Organisation we investigated: Marine Management Organisation
Date investigations closed: 26 August 2019 and 20 December 2019
Complainants D and V complained to us about how the Marine Management Organisation (MMO) handled issues relating to the process of authorising boats to fish for sea bass.
Complainant D complained to us that MMO provided incorrect information about the entitlement of boat A to fish for sea bass and that it incorrectly removed boat A’s entitlement and transferred it to a different boat.
Complainant V complained that MMO did not provide clear information about what supporting information it needed so that they could get authorisation to fish for sea bass using the specific fishing method of hook and line.
Complainants D and V told us that the process caused them distress and affected their income. Complainant D said that they were not able to use their boat to fish. Complainant V said that because their boat did not have authorisation to fish for sea bass by hook and line, an employee left, meaning they were forced to work longer days on their own and they were not able to work as much as they would have liked.
What we found
When MMO wrote to Complainant V to tell them they did not have permission to use the hook and line method, Complainant V presented MMO with evidence to support their appeal against that decision. Complainant V based their evidence on the guidance available to the public. MMO wrote back explaining that Complainant V could use their boat to fish for sea bass but not by the hook and line method. MMO did not explain the reasons for that decision. We found that MMO should have explained the reasons for its decision when responding to Complainant V.
MMO’s internal guidance stated that coastal officers needed to verify that the boat had previously fished for sea bass using the hook and line method. This is called independent coastal verification. The information made available to the public did not include the requirement for independent coastal verification as part of the process of appealing the decision. The information MMO made available to Complainant V and the general public was inaccurate and incomplete. In addition, the independent coastal verification method was not reliable because coastal staff did not have contact with all boats.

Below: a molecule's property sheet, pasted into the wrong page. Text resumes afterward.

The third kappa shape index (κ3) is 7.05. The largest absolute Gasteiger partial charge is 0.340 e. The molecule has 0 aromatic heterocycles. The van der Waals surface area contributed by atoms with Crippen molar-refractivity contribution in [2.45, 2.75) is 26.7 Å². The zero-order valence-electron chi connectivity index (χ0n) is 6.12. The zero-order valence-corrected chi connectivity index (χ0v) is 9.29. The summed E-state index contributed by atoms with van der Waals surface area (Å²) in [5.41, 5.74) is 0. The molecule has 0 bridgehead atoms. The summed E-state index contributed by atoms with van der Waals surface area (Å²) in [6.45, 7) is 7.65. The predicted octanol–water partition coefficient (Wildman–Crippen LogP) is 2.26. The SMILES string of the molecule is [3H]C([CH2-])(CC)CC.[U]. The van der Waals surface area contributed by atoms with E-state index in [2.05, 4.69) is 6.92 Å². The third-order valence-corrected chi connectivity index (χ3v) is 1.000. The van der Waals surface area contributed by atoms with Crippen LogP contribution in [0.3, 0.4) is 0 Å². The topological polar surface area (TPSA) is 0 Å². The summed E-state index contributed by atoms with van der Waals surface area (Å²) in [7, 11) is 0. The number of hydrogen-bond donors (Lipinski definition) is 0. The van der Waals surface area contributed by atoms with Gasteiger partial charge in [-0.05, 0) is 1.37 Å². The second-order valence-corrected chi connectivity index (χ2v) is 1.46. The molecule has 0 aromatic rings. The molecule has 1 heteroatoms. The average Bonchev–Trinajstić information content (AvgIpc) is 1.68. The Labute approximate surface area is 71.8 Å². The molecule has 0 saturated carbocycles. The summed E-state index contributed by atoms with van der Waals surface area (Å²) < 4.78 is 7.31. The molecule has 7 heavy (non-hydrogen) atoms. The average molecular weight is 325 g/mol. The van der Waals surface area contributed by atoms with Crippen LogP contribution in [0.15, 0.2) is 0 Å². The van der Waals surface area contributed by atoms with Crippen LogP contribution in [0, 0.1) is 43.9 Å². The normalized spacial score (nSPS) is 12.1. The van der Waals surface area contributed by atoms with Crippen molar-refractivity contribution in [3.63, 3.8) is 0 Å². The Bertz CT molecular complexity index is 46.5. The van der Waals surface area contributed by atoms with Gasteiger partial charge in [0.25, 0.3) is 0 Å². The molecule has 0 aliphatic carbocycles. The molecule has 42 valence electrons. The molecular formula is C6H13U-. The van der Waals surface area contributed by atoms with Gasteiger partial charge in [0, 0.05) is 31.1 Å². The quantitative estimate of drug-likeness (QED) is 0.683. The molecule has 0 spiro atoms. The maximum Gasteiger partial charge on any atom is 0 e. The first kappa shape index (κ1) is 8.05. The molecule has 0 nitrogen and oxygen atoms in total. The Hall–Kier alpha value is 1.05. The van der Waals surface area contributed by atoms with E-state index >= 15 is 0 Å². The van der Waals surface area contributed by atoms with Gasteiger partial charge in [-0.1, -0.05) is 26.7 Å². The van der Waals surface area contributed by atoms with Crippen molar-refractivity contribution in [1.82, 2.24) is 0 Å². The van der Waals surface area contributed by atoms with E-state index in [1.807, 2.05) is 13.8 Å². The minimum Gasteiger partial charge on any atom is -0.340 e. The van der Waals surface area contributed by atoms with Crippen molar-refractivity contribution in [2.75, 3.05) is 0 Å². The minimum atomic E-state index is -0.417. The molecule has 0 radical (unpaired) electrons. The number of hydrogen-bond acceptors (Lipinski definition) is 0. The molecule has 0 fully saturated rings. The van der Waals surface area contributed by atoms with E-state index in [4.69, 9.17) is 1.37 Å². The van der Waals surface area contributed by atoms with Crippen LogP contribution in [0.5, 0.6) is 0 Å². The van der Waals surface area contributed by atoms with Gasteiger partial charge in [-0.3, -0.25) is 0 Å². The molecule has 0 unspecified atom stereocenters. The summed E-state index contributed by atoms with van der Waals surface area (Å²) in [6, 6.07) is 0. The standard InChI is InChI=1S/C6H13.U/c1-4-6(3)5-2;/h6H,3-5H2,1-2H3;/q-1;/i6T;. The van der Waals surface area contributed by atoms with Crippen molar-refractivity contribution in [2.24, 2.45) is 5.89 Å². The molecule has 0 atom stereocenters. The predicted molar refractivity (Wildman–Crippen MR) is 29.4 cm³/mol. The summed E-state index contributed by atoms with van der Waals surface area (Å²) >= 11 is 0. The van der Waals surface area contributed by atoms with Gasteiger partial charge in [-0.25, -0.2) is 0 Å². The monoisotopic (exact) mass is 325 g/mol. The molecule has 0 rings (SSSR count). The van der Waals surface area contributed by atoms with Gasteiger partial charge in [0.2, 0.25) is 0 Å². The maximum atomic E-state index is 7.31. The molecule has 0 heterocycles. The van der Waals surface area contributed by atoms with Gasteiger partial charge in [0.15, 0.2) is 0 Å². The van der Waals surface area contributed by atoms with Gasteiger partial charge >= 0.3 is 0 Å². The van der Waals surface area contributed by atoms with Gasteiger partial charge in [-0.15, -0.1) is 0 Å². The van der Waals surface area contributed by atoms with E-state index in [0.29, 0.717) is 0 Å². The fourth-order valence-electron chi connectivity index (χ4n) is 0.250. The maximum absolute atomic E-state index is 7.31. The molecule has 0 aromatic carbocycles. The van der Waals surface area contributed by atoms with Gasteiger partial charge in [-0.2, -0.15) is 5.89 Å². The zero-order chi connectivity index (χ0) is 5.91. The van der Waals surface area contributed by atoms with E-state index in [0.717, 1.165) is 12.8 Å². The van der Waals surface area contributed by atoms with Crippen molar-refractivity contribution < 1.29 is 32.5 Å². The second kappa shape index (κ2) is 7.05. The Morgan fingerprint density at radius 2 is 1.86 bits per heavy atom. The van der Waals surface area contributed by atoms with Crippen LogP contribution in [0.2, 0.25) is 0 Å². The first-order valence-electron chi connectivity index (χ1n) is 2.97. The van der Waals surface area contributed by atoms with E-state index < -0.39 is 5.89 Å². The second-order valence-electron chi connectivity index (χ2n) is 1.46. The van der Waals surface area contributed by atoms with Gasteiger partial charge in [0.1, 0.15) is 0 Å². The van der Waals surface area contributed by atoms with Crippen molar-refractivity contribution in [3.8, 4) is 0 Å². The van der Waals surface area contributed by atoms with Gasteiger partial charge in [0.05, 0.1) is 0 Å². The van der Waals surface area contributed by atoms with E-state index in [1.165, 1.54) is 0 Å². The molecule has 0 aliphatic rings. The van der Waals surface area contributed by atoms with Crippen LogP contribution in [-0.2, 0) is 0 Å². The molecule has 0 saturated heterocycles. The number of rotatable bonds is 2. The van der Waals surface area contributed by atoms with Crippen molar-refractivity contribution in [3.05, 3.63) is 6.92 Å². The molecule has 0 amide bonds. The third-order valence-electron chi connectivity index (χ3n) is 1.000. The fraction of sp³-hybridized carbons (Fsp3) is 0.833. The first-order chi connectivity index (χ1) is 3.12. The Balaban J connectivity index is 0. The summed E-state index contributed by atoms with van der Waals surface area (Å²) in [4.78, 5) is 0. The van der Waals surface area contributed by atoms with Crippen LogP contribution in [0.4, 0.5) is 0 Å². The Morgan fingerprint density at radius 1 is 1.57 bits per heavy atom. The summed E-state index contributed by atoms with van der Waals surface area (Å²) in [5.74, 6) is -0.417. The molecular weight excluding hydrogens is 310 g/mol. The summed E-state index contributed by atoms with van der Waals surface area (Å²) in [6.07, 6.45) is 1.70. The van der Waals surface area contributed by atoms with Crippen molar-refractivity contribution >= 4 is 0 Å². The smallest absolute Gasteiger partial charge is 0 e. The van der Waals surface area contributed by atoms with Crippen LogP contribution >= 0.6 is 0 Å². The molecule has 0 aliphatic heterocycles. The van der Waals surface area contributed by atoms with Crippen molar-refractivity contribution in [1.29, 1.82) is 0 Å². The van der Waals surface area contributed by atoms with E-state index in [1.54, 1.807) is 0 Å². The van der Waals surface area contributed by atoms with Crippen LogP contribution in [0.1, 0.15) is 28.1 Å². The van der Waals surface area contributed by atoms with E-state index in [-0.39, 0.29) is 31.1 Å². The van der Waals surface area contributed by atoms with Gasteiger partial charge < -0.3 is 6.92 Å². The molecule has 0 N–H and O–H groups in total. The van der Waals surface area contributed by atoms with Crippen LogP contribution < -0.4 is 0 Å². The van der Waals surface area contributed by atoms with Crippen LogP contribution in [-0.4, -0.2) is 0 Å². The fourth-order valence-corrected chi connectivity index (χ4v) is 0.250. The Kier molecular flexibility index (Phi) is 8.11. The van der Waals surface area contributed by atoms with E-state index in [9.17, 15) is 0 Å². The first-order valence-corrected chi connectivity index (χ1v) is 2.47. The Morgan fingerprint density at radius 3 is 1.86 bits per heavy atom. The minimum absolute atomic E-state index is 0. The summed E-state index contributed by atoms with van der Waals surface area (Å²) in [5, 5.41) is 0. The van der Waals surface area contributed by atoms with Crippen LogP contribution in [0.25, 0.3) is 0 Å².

In Complainant D’s case, MMO correctly transferred the authorisation to fish for sea bass to a different boat in line with the request made by the previous owner of the boat. However, when Complainant D called their MMO local office, MMO told Complainant D that the boat had authorisation to fish for sea bass. This was not true as MMO had already transferred this authorisation to a different boat. MMO said Complainant D should have contacted MMO’s specialist team and that this information was available in a letter it had sent to Complainant D. However, MMO should have told Complainant D to contact the specialist team, rather than give them incorrect information when they contacted the local office.
There was a missed opportunity for Complainant D to make a fully informed decision about buying their boat. This caused Complainant D stress and frustration. In Complainant V’s case, they had less income as a result of the MMO’s failings in the process of appealing the decision.
MMO put a new process in place to authorise boats to fish for sea bass. There are different ways to fish for sea bass and the authorisation also stated which specific ways a boat could use to fish for sea bass. MMO had a specialist team that handled applications for sea bass fishing. MMO also had public guidance to explain how to appeal a decision, as well as internal guidance explaining when an appeal would be successful.
Complainant D wanted to buy a boat that had permission to fish for sea bass. They found a boat that someone else owned and wanted to buy it. Complainant D called their local MMO office to find out whether the boat had the authorisation to fish for sea bass. MMO said that the boat had this authorisation. Complainant D bought the boat but the person selling the boat asked the MMO to transfer the authorisation to another boat they owned. Once MMO had transferred the authorisation to a different boat, Complainant D’s boat no longer had authorisation to fish for sea bass.
Complainant V applied to MMO to get authorisation to fish for sea bass by hook and line. MMO wrote to Complainant V to tell them that they had permission to fish for sea bass but that they could not use the hook and line method. Complainant V used MMO’s guidance to see what evidence they needed to provide to MMO to appeal that decision. Initially, MMO did not give authorisation. Over a year later, MMO gave Complainant V authorisation to fish for sea bass using hook and line.
Putting it right
In both cases, we recommended that MMO should pay the complainants £3,000 in recognition of the lost opportunity to earn more money and the stress and frustration its process caused. We also recommended that MMO should apologise to Complainant D and Complainant V and should review the learning from each case to improve its services.
MMO have complied with our recommendations in both cases.
This case summary is featured in the Ombudsman's Casework Report 2019.